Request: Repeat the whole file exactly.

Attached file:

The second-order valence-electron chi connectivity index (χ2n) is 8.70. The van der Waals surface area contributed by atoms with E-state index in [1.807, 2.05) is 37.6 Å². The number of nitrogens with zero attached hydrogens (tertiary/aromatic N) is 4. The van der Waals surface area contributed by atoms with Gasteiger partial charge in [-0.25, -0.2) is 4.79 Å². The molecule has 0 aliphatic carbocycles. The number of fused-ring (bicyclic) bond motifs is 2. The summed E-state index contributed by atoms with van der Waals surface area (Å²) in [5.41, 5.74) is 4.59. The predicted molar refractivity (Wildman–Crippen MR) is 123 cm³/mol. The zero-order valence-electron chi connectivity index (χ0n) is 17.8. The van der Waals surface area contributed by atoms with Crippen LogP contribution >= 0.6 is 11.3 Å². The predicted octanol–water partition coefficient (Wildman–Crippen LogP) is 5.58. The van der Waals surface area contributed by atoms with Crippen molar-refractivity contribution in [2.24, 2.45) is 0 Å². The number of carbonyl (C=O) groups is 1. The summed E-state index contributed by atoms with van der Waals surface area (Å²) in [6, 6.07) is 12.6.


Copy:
The second-order valence-electron chi connectivity index (χ2n) is 8.70. The van der Waals surface area contributed by atoms with E-state index in [1.807, 2.05) is 37.6 Å². The number of nitrogens with zero attached hydrogens (tertiary/aromatic N) is 4. The van der Waals surface area contributed by atoms with Gasteiger partial charge in [-0.25, -0.2) is 4.79 Å². The molecule has 0 aliphatic carbocycles. The number of fused-ring (bicyclic) bond motifs is 2. The summed E-state index contributed by atoms with van der Waals surface area (Å²) in [5.41, 5.74) is 4.59. The predicted molar refractivity (Wildman–Crippen MR) is 123 cm³/mol. The zero-order valence-electron chi connectivity index (χ0n) is 17.8. The van der Waals surface area contributed by atoms with Crippen LogP contribution >= 0.6 is 11.3 Å². The predicted octanol–water partition coefficient (Wildman–Crippen LogP) is 5.58. The van der Waals surface area contributed by atoms with Crippen molar-refractivity contribution in [2.24, 2.45) is 0 Å². The number of carbonyl (C=O) groups is 1. The summed E-state index contributed by atoms with van der Waals surface area (Å²) in [6, 6.07) is 12.6.